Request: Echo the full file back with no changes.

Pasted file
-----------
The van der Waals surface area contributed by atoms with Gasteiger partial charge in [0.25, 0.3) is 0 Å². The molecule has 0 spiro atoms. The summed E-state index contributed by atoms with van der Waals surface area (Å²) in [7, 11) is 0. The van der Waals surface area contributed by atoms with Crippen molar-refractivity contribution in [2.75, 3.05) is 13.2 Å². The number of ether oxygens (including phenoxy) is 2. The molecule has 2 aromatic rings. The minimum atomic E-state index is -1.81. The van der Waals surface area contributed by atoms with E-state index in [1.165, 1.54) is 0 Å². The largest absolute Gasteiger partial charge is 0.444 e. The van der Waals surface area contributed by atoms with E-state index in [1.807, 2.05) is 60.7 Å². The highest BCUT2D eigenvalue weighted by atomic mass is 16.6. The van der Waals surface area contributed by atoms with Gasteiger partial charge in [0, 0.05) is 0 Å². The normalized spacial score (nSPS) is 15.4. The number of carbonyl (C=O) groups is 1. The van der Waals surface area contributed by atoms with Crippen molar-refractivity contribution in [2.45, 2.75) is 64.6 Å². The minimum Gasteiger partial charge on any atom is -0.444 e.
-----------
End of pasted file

The van der Waals surface area contributed by atoms with Gasteiger partial charge in [0.25, 0.3) is 0 Å². The molecule has 0 spiro atoms. The summed E-state index contributed by atoms with van der Waals surface area (Å²) in [7, 11) is 0. The van der Waals surface area contributed by atoms with Crippen molar-refractivity contribution in [2.75, 3.05) is 13.2 Å². The number of ether oxygens (including phenoxy) is 2. The molecule has 2 aromatic rings. The minimum atomic E-state index is -1.81. The van der Waals surface area contributed by atoms with E-state index in [1.165, 1.54) is 0 Å². The largest absolute Gasteiger partial charge is 0.444 e. The van der Waals surface area contributed by atoms with E-state index in [1.807, 2.05) is 60.7 Å². The highest BCUT2D eigenvalue weighted by atomic mass is 16.6. The van der Waals surface area contributed by atoms with Gasteiger partial charge in [0, 0.05) is 0 Å². The normalized spacial score (nSPS) is 15.4. The number of carbonyl (C=O) groups is 1. The van der Waals surface area contributed by atoms with Crippen molar-refractivity contribution in [2.45, 2.75) is 64.6 Å². The minimum Gasteiger partial charge on any atom is -0.444 e.